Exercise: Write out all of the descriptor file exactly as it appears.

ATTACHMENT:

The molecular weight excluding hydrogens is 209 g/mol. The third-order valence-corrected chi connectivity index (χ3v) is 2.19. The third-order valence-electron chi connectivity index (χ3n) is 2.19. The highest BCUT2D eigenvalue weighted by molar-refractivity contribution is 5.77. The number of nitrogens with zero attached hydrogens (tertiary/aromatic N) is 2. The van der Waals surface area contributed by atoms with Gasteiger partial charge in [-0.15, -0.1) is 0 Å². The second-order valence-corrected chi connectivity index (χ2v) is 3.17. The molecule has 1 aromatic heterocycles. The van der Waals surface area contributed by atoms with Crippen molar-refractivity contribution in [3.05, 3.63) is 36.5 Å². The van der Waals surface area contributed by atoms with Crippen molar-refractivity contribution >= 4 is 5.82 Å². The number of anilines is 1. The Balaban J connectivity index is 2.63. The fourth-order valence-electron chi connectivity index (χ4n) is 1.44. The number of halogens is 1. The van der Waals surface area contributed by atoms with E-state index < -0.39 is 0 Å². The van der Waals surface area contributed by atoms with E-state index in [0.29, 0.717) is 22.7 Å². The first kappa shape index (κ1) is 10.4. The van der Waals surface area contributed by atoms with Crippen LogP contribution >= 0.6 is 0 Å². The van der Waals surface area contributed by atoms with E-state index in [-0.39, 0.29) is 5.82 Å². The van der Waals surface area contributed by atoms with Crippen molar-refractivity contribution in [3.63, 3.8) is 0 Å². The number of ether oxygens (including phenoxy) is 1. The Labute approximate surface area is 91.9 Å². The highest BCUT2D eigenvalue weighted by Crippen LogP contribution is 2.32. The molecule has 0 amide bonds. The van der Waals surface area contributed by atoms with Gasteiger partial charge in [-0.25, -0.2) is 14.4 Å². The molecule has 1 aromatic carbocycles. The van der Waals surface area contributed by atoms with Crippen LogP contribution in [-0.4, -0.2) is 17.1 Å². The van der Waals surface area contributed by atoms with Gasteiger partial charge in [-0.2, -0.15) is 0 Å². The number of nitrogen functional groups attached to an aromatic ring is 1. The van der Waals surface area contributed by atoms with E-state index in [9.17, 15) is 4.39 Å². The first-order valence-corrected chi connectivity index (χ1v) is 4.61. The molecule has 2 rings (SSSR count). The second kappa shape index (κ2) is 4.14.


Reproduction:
The molecular weight excluding hydrogens is 209 g/mol. The third-order valence-corrected chi connectivity index (χ3v) is 2.19. The third-order valence-electron chi connectivity index (χ3n) is 2.19. The highest BCUT2D eigenvalue weighted by molar-refractivity contribution is 5.77. The number of nitrogens with zero attached hydrogens (tertiary/aromatic N) is 2. The van der Waals surface area contributed by atoms with Gasteiger partial charge in [-0.15, -0.1) is 0 Å². The second-order valence-corrected chi connectivity index (χ2v) is 3.17. The molecule has 1 aromatic heterocycles. The van der Waals surface area contributed by atoms with Crippen molar-refractivity contribution in [3.05, 3.63) is 36.5 Å². The van der Waals surface area contributed by atoms with Crippen molar-refractivity contribution >= 4 is 5.82 Å². The number of anilines is 1. The Balaban J connectivity index is 2.63. The fourth-order valence-electron chi connectivity index (χ4n) is 1.44. The number of halogens is 1. The van der Waals surface area contributed by atoms with E-state index < -0.39 is 0 Å². The van der Waals surface area contributed by atoms with E-state index in [0.29, 0.717) is 22.7 Å². The first kappa shape index (κ1) is 10.4. The van der Waals surface area contributed by atoms with Crippen LogP contribution >= 0.6 is 0 Å². The van der Waals surface area contributed by atoms with E-state index in [-0.39, 0.29) is 5.82 Å². The van der Waals surface area contributed by atoms with Crippen molar-refractivity contribution in [3.63, 3.8) is 0 Å². The number of ether oxygens (including phenoxy) is 1. The Labute approximate surface area is 91.9 Å². The highest BCUT2D eigenvalue weighted by Crippen LogP contribution is 2.32. The molecule has 0 amide bonds. The van der Waals surface area contributed by atoms with Gasteiger partial charge in [-0.25, -0.2) is 14.4 Å². The molecule has 1 aromatic carbocycles. The van der Waals surface area contributed by atoms with Crippen LogP contribution in [-0.4, -0.2) is 17.1 Å². The van der Waals surface area contributed by atoms with Gasteiger partial charge in [-0.2, -0.15) is 0 Å². The number of nitrogen functional groups attached to an aromatic ring is 1. The van der Waals surface area contributed by atoms with E-state index in [9.17, 15) is 4.39 Å². The first-order valence-corrected chi connectivity index (χ1v) is 4.61. The molecule has 2 rings (SSSR count). The second kappa shape index (κ2) is 4.14.